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Object-Oriented Primitives (in-process primitives)As a Java developer, I'm well familiar with object-oriented concepts such as class, object, inheritance, encapsulation, polymorphism, etc. In addition to the object-oriented concepts, I'm also well familiar with the Java runtime, what features it provides, how I can tune it, how it manages my applications, what would be the lifecycle of my object and the application as a whole, etc.
And for over a decade, all that have been the primary tools, primitives and building blocks I've used a developer to create applications. In my mental model, I would use classes as components, which would give birth to objects that are managed by the JVM. But that model has started to change recently.
Kubernetes Primitives (distributed primitives)In the last year, I began to run my Java applications on Kubernetes, and that introduced new concepts and tools for me to use. With Kubernetes I don't rely only on the object-oriented concepts and the JVM primitives to implement the whole application behavior. I still need to use the object-oriented building blocks to create the components of the application, but I can also use Kubernetes primitives for some of the application behavior.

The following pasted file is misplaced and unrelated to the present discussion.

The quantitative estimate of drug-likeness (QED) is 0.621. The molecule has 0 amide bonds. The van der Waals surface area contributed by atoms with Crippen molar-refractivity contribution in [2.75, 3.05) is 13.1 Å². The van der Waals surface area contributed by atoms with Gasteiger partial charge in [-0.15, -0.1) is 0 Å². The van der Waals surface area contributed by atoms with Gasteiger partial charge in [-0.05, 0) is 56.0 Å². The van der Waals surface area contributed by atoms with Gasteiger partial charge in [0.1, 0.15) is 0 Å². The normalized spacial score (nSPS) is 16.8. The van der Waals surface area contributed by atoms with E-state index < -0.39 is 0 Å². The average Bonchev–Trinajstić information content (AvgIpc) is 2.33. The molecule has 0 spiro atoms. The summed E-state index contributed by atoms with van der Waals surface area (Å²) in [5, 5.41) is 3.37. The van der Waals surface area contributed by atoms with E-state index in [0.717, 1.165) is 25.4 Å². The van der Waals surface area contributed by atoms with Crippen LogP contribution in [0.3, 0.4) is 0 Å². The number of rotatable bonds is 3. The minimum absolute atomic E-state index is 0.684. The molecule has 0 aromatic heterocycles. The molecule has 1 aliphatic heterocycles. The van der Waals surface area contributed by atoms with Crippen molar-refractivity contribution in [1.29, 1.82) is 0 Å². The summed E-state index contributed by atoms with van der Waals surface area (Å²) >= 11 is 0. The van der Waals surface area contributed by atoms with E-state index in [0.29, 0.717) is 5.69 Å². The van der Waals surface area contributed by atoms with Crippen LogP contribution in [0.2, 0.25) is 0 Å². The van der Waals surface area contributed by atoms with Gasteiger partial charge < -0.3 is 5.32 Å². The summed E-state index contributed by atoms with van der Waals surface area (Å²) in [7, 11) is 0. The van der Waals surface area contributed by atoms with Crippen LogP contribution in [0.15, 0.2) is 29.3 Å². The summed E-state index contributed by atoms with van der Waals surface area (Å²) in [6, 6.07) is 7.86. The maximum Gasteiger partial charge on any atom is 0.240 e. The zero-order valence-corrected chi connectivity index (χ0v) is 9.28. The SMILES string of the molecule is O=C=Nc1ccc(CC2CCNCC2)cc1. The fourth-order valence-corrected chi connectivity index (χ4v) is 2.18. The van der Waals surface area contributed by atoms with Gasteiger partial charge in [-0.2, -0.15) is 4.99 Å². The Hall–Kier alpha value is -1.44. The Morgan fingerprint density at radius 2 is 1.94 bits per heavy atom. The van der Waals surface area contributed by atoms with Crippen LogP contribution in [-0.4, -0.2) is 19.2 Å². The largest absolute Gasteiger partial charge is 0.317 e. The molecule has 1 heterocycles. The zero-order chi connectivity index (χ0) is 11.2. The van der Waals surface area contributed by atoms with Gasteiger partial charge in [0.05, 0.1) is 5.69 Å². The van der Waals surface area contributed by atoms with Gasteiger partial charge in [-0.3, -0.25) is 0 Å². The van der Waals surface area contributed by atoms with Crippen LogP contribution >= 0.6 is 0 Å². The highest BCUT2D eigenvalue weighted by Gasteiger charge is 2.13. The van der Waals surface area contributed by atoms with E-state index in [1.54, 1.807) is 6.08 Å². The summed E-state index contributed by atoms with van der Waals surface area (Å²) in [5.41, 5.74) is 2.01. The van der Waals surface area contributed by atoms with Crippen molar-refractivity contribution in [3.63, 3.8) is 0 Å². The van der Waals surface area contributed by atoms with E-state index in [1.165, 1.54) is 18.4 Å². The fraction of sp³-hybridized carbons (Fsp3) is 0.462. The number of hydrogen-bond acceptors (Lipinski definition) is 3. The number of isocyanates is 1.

The Distributed Mental ModelHaving in-process primitives in the form of object-oriented concepts and the JVM features, combined with distributed out-fo-process primitives provided by Kubernetes give developers a richer set of tools to create better applications. When building a distributed application, my mental model is not any longer limited to a JVM, but spreads across a couple of nodes with multiple JVMs running in coordination.
With time, new primitives give birth to new ways of solving problems, and some of these repetitive solutions become patterns. Check out my in-progress Kubernetes Patterns book for this line of thinking.